Seriously, hockey is a life or death proposition |

Seriously, hockey is a life or death proposition

“Hockey is not a matter of life-and-death. It is far more serious than that!”

Kevin Constantine was right. The San Jose Sharks leader of the early ’90s hit the nail on the head. He zeroed in on the target and made a direct hit.

He may have said it tongue-in-cheek, but there was a certain flair of validity that could not be minimized. For most Canadians, the sun rises and sets on hockey fortunes. Wins are met with exhilaration. Losses are met with great despair.

As strange as it may sound, it is a way of life.

Quebec is a hotbed of hockey. Many will insist that it is the hotbed of hockey. Some will plead their case in English. The majority will do so in French. At an early age, youth are immersed in hockey. It becomes the essence of existence. They are consumed by the speed, excitement, and physicality the sport offers.

This obsession extends itself to the Montreal Canadiens, the only NHL team left in Canada’s most outspoken province.

This is the same province that proposed succession from Canada in the ’90s. It is the same one that has French as its official language. This is the same region that treats hockey as a God to be worshipped and blessed. It defines this region to its very core.

Indeed, it is more serious than a matter of life-and-death.

For those of you who may believe that this column has spun into the bizarre, you only need witness Monday night’s visit to San Jose by the Montreal Canadiens. Known throughout North America as Les Habitants, they draw a devoted following that accompanies their appearances at North American arenas. Their fans are rabid. There is nothing to quell their enthusiasm. They arrive in mass and cheer as though they were right back in Montreal at Bell Center.

Meet Martin and Norman Lacroix. Martin is deep into his thirties. Norman is a father who grew up in the suburbs of Montreal.

Martin is known to his friends as “Wally.” He is unique in every sense of the word. He was shipped off to Las Vegas at 19 to play hockey. He excelled at the sport. Known as a fiery competitor, he lit up leagues throughout the west.

As the years went by, he got into officiating. He is known as one of the more respected officials of the ECHL. He spends much time on the road but he is never without his Canadiens. His passion for his team follows him everywhere. He delights in discussing their successes. He laments their transgressions. They are always on his mind.

He speaks with a slight accent, but his passion for his team has never subsided. It was bred into him. There was no way he could escape it. Les Habs enveloped him at an early age.

Thus, a visit to HP Pavilion to witness his Canadiens, albeit a long journey from Las Vegas, was not subject to debate. It was, in simple terms, a must.

Norman’s story is even richer. His pilgrimage began in Montreal. Although his flight to Vegas was to officially watch son Wally officiate ECHL games in Las Vegas and Stockton, many would contend that the real reason was to maneuver his way to San Jose for a date to watch his team on the road.

He speaks with a heavy French accent, but his enthusiasm and love for his team simply cannot be discounted. Hockey is such a way of life that the trip to San Jose was more of a prerequisite than luxury. They plan their visits around hockey. It remains number one in their lives.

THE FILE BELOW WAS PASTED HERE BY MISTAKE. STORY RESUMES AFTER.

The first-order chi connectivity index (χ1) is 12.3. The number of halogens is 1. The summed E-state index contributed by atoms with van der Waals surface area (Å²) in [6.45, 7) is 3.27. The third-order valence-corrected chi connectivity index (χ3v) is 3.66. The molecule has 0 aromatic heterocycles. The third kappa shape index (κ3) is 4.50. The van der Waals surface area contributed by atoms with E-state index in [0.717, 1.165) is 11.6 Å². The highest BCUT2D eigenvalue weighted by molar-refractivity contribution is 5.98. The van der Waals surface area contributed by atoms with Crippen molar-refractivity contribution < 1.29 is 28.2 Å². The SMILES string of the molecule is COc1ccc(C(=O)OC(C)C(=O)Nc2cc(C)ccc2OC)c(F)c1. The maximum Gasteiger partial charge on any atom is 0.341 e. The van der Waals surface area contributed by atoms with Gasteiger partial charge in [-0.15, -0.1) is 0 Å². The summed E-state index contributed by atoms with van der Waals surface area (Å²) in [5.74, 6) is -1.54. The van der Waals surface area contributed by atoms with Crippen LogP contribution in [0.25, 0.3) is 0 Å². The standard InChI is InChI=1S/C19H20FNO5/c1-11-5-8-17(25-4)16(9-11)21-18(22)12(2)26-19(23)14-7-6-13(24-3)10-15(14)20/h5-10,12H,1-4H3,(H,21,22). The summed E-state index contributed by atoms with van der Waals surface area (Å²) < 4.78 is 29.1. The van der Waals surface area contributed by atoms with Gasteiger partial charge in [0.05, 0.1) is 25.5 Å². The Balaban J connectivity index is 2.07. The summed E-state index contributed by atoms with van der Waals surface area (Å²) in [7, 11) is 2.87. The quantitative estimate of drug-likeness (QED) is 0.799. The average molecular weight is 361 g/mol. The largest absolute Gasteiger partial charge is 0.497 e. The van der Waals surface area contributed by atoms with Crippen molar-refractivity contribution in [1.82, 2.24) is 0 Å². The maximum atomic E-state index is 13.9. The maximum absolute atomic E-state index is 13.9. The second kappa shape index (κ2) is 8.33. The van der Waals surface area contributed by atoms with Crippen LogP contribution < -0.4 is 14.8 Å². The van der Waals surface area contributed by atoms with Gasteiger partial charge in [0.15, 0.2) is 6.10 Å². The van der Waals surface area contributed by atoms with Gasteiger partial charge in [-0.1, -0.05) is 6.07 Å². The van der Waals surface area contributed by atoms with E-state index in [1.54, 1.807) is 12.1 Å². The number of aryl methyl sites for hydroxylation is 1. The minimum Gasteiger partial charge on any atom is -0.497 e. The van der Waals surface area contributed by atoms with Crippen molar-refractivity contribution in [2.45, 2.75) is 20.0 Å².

On this night, Wally must don a suit. He represents the ECHL. If he encounters other officials, he must have the correct decorum. Not only must he dress right, he must also be impartial. He cannot root for his Canadiens. It is part of a referees’ code of conduct. Some contended it must have torn him apart.

Norman, on the other hand, is text-messaging relatives in Montreal. He is proclaiming a 5-0 Canadiens victory before the game begins. His laugh is deep as he explains how his team will prevail. There is no discussion. He knows the outcome will be favorable. His faith is unwavering.

Monday night’s game proves to be a classic. Two upper division teams battling for leads in their divisions go toe-to-toe for 60 minutes. A San Jose goal is countered by a Montreal tally. While San Jose’s Joe Thornton racks up two goals and two assists, Montreal’s Tomas Plekanec is notching a pair.

Through two periods, it is San Jose with the narrow one-goal lead. In the end, newcomer Brian Campbell will score a highlight reel goal to ice it away late. It is the Sharks who prevail on this night 6-4.

For the Canadien fans in attendance, it is a truly bitter pill. They are quiet as they file out. There are a few murmurs of poor goaltending on the night and a tired appearance after a long trip to their first stop on the West Coast. They complain that the team spent its energy in a highly-emotional victory on Saturday night against the rival New Jersey Devils. Not only does the loss hurt, the day is fairly ruined. For Wally and Norman, a Sharks win is unacceptable … nearly unbelievable. Yet, the harsh reality of an untimely road loss hurts to the core this night.

You see, hockey is sometimes viewed as more important than life and death in Quebec. It is an undeniable way of life, a passion that supercedes most else.

Victory guides one through the evening and following day. Defeat leaves one empty until the next chance for redemption, the next game of the road trip.

And although the rouge, blanc et bleu of the Canadiens may be a bit more pale on this evening, it will never extinguish the passion known as Canadiens hockey.


Jim Adams, lives in Nevada City, is a regular contributor to The Union and a broadcaster for TouchDown Productions. He may be reached via e-mail at

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